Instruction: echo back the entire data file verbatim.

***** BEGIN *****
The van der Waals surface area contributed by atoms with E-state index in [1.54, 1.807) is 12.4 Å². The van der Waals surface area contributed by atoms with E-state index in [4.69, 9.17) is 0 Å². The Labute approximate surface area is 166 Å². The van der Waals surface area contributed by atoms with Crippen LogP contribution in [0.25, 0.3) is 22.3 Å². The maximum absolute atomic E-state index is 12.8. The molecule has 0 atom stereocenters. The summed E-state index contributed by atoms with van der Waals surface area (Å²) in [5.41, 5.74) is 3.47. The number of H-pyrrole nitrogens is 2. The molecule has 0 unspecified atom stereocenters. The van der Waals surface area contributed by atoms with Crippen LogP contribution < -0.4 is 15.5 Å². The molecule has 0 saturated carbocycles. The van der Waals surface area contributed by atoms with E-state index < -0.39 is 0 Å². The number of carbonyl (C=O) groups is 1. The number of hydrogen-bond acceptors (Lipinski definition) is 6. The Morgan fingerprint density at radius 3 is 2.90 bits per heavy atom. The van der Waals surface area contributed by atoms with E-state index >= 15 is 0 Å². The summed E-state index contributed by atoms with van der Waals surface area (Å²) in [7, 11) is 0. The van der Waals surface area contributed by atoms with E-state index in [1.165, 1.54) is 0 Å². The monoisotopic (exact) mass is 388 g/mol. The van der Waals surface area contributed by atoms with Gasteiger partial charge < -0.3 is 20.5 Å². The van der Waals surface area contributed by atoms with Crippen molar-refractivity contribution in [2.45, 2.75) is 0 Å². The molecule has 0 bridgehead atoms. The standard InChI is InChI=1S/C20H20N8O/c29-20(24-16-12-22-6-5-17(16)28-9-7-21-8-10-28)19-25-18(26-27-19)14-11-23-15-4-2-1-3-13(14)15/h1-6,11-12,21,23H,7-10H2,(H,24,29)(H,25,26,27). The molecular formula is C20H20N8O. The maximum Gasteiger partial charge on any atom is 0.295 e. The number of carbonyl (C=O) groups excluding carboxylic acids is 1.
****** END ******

The van der Waals surface area contributed by atoms with E-state index in [1.54, 1.807) is 12.4 Å². The van der Waals surface area contributed by atoms with E-state index in [4.69, 9.17) is 0 Å². The Labute approximate surface area is 166 Å². The van der Waals surface area contributed by atoms with Crippen LogP contribution in [0.25, 0.3) is 22.3 Å². The maximum absolute atomic E-state index is 12.8. The molecule has 0 atom stereocenters. The summed E-state index contributed by atoms with van der Waals surface area (Å²) in [5.41, 5.74) is 3.47. The number of H-pyrrole nitrogens is 2. The molecule has 0 unspecified atom stereocenters. The van der Waals surface area contributed by atoms with Crippen LogP contribution < -0.4 is 15.5 Å². The molecule has 0 saturated carbocycles. The van der Waals surface area contributed by atoms with E-state index < -0.39 is 0 Å². The number of carbonyl (C=O) groups is 1. The number of hydrogen-bond acceptors (Lipinski definition) is 6. The Morgan fingerprint density at radius 3 is 2.90 bits per heavy atom. The van der Waals surface area contributed by atoms with E-state index >= 15 is 0 Å². The summed E-state index contributed by atoms with van der Waals surface area (Å²) in [7, 11) is 0. The van der Waals surface area contributed by atoms with E-state index in [1.165, 1.54) is 0 Å². The monoisotopic (exact) mass is 388 g/mol. The van der Waals surface area contributed by atoms with Gasteiger partial charge < -0.3 is 20.5 Å². The van der Waals surface area contributed by atoms with Crippen molar-refractivity contribution in [2.45, 2.75) is 0 Å². The molecule has 0 bridgehead atoms. The standard InChI is InChI=1S/C20H20N8O/c29-20(24-16-12-22-6-5-17(16)28-9-7-21-8-10-28)19-25-18(26-27-19)14-11-23-15-4-2-1-3-13(14)15/h1-6,11-12,21,23H,7-10H2,(H,24,29)(H,25,26,27). The molecular formula is C20H20N8O. The maximum Gasteiger partial charge on any atom is 0.295 e. The number of carbonyl (C=O) groups excluding carboxylic acids is 1.